A WINTER STORM WATCH means a dangerous winter storm is possible.  WATCHES are issued to give people time to prepare for hazardous conditions before they develop.  When a WATCH is in effect:

– Postpone trips or take a different route.  Put a survival kit in your vehicle.  Tell someone your schedule and route; call them when you arrive at your destination.  If possible, travel in daylight and use major highways.  Keep your fuel tank as full as possible to avoid ice in the tank and lines.

– At home; have high energy food or food that requires no cooking, one gallon of water per day for each person, and enough fuel for the duration of the storm.  Don’t forget special items for your family such as prescription medicine, baby formula and diapers, and pet food!

– Consider having elderly, ill, or oxygen-dependent family, friends, and neighbors who live in rural areas stay someplace where heat and electric power are available.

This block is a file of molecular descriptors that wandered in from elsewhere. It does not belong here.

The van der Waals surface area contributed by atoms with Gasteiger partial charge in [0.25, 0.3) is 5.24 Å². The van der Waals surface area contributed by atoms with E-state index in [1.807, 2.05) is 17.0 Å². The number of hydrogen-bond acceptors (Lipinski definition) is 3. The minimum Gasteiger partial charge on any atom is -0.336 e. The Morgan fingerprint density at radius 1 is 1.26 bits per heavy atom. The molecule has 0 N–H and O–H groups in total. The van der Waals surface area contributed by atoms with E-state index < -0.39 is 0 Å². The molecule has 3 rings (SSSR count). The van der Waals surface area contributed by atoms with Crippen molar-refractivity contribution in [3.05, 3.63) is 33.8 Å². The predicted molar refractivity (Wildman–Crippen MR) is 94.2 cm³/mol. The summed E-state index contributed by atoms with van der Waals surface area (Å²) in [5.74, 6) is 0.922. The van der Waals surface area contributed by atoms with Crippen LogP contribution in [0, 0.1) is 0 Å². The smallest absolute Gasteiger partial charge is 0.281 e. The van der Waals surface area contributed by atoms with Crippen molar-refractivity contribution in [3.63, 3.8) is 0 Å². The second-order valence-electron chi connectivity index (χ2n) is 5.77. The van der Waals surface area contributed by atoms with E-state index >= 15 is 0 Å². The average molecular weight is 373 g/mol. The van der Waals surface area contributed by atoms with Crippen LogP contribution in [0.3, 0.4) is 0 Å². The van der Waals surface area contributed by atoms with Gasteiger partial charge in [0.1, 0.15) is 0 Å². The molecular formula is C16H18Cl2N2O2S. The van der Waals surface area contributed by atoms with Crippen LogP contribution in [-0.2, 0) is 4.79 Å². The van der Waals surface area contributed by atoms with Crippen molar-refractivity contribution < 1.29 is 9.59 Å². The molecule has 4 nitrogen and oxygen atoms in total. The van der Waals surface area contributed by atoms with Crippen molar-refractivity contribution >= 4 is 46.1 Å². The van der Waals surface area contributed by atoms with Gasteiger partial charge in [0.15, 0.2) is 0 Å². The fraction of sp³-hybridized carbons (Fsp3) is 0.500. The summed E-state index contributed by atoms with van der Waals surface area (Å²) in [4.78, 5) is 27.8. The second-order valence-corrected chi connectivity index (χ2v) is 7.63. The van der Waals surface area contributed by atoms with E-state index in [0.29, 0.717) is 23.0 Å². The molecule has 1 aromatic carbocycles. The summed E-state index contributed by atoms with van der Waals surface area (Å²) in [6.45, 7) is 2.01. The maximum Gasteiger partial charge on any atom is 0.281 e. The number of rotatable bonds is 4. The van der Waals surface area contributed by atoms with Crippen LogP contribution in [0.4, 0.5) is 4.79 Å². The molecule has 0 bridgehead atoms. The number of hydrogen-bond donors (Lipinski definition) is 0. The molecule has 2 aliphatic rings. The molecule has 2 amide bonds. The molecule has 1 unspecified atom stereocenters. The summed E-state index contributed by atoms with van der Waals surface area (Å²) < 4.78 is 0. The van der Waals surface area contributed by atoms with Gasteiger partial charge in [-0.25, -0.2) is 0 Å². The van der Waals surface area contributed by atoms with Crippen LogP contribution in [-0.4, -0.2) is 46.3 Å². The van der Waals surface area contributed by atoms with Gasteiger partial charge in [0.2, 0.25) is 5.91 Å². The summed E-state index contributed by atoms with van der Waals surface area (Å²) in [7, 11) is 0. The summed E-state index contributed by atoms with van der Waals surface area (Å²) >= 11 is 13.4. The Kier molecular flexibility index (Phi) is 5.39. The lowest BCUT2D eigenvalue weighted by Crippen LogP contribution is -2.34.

WINTER STORM AND BLIZZARD WARNINGS mean a dangerous storm will occur.

– Do not travel.  You are safer to stay where you are rather than risk getting stranded in a ditch.

– If you have no heat, close off unneeded rooms and wear extra clothes.

– Do not operate power generators indoors.

 

WIND CHILL WARNINGS AND ADVISORIES stress the increased risk of frostbite and hypothermia during cold and windy conditions.

– Stay inside as much as possible.  If you go outdoors; wear several layers of loose-fitting, lightweight clothing and water-repellent outer garments. Cover all parts of your body; especially your head, face, and hands.

– When working outdoors, do not overexert yourself.  Remove damp clothing as soon as possible to avoid becoming chilled.

 

Additional information on preparing for winter weather is available from your county emergency management office, American Red Cross, or National Weather Service at http://www.nws.noaa.gov/om/winter/index.shtml

 

Wall Fire

There has been some public concern expressed over the Wall Fire. Below is a map showing the location and approximate size of the fire. This fire is a good distance from any structures.